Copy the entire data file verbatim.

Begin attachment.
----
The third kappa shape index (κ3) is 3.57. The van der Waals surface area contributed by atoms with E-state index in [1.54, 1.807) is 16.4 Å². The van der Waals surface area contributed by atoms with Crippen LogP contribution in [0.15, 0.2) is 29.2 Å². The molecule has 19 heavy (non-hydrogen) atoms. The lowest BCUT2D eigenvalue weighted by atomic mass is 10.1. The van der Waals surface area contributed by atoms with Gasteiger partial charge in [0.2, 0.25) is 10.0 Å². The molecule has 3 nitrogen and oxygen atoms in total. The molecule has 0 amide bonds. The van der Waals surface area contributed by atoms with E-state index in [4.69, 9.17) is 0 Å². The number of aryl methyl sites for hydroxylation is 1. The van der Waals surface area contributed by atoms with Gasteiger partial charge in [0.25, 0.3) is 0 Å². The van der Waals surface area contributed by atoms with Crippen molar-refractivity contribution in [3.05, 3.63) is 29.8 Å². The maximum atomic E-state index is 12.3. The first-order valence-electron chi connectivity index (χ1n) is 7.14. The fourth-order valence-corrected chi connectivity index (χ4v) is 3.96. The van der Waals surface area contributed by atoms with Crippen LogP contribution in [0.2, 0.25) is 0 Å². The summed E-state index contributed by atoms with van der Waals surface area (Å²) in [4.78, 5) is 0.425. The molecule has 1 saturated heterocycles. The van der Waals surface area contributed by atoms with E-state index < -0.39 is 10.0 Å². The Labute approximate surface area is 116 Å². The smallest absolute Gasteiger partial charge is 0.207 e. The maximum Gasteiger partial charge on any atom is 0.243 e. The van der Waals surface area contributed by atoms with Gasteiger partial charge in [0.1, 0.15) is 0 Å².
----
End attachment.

The third kappa shape index (κ3) is 3.57. The van der Waals surface area contributed by atoms with E-state index in [1.54, 1.807) is 16.4 Å². The van der Waals surface area contributed by atoms with Crippen LogP contribution in [0.15, 0.2) is 29.2 Å². The molecule has 19 heavy (non-hydrogen) atoms. The lowest BCUT2D eigenvalue weighted by atomic mass is 10.1. The van der Waals surface area contributed by atoms with Gasteiger partial charge in [0.2, 0.25) is 10.0 Å². The molecule has 3 nitrogen and oxygen atoms in total. The molecule has 0 amide bonds. The van der Waals surface area contributed by atoms with E-state index in [4.69, 9.17) is 0 Å². The number of aryl methyl sites for hydroxylation is 1. The van der Waals surface area contributed by atoms with Gasteiger partial charge in [0.25, 0.3) is 0 Å². The van der Waals surface area contributed by atoms with Crippen molar-refractivity contribution in [3.05, 3.63) is 29.8 Å². The maximum atomic E-state index is 12.3. The first-order valence-electron chi connectivity index (χ1n) is 7.14. The fourth-order valence-corrected chi connectivity index (χ4v) is 3.96. The van der Waals surface area contributed by atoms with Crippen LogP contribution in [0.2, 0.25) is 0 Å². The summed E-state index contributed by atoms with van der Waals surface area (Å²) in [4.78, 5) is 0.425. The molecule has 1 saturated heterocycles. The van der Waals surface area contributed by atoms with E-state index < -0.39 is 10.0 Å². The Labute approximate surface area is 116 Å². The smallest absolute Gasteiger partial charge is 0.207 e. The maximum Gasteiger partial charge on any atom is 0.243 e. The van der Waals surface area contributed by atoms with Gasteiger partial charge in [0.1, 0.15) is 0 Å².